Acidified Landscape Foretells Grim Future for Coral Reefs

Published on
by
The Guardian/UK

Acidified Landscape Foretells Grim Future for Coral Reefs

Underwater vents allow scientists to assess the acidic effect of carbon dioxide on ocean life

by
Robin McKie

Ocean acidification will endanger the algae that hold together this reef in the Maldives. (Photograph: Michele Westmorland/Getty Images)

Huge vents covering the sea-floor - among the strangest and most
spectacular sights in nature - pour carbon dioxide and other gases into
the deep waters of the oceans.

Last
week, as researchers reported that they had now discovered more than
50,000 underwater volcanic springs, they also revealed a new use for
them - as laboratories for measuring the impact of ocean acidification
on marine life.

The
seas are slowly being made more acidic by the increasing amounts of
carbon dioxide from factories and cars being pumped into the atmosphere
and then dissolved in the sea. The likely impact of this acidification
worries scientists, because they have found that predicting the exact
course of future damage is a tricky process.

That is where the
undersea vents come in, says Dr Jason Hall-Spencer of the University of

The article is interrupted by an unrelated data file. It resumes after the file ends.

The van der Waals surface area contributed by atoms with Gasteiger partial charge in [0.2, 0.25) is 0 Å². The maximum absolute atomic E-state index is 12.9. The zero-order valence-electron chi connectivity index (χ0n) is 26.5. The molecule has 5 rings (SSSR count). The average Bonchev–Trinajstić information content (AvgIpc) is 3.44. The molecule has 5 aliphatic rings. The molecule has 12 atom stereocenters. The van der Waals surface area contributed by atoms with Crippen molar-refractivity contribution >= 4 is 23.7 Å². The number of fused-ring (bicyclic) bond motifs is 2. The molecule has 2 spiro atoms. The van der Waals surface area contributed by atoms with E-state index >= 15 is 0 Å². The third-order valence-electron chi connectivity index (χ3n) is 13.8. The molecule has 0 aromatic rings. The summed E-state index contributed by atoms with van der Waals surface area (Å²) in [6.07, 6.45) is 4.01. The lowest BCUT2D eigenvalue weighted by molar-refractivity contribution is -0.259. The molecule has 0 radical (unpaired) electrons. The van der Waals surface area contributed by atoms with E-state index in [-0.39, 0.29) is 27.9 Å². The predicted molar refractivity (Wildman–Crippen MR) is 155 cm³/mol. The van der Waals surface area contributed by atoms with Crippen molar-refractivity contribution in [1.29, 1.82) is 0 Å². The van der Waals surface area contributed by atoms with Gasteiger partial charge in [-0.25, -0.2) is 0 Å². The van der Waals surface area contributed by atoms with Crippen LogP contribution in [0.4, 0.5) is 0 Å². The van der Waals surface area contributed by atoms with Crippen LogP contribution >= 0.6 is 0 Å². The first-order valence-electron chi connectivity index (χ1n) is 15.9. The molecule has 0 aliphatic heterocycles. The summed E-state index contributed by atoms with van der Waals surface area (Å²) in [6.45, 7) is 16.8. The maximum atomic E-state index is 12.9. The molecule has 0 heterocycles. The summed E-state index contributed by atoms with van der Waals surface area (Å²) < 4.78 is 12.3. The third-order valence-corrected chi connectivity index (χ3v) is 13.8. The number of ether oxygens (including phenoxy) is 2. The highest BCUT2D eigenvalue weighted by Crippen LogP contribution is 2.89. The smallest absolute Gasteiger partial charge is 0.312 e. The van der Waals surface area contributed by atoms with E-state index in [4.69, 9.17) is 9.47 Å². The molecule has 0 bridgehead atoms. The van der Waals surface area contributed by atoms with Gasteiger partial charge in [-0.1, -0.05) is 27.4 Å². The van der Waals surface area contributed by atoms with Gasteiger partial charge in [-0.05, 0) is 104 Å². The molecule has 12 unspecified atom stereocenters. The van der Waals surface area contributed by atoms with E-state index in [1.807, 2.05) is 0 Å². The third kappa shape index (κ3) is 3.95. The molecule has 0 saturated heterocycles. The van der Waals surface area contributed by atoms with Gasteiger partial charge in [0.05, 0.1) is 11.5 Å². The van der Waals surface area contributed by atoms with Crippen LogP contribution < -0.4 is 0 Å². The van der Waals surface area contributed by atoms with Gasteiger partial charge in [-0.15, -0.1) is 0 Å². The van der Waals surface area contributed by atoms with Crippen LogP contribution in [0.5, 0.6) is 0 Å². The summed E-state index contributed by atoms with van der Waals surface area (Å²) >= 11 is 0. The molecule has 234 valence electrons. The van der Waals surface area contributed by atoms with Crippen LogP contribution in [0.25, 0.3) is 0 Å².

Plymouth. "Seawater around these vents becomes much more acidic than
normal sea­water because of the carbon dioxide that is being bubbled
into it," he told a meeting of the American Association for the
Advancement of Science in San Diego, California, last week. "Indeed, it
reaches a level that we believe will be matched by the acidity of
oceans in three or four decades. That is why they are so important."

As
part of his research, Hall-Spencer has scuba-dived into waters around
vents and used submersibles to study those in deeper waters. In both
cases the impact was dramatic, he told the conference.

"The sea
floor is often very colourful. There are corals, pink algae and sea
urchins. But I have found that these are wiped out when the water
becomes more acidic and are replaced by sea grasses and foreign,
invasive algae.

"There is a complete ecological flip. The seabed
loses all its richness and variety. And that is what is likely to
happen in the next few decades across the world's oceans."

Hall-Spencer also noted that in acidic seawater a type of algae known as coralline algae - which act as the glue holding coral reefs together - are destroyed.

"When
coralline algae are destroyed, coral reefs fall apart," he said. "So we
can see that coral islands like the ­Maldives face a particularly
worrying future. ­Rising sea levels threaten to drown them, while
acidic waters will cause them to disintegrate.

"It is a very worrying combination."

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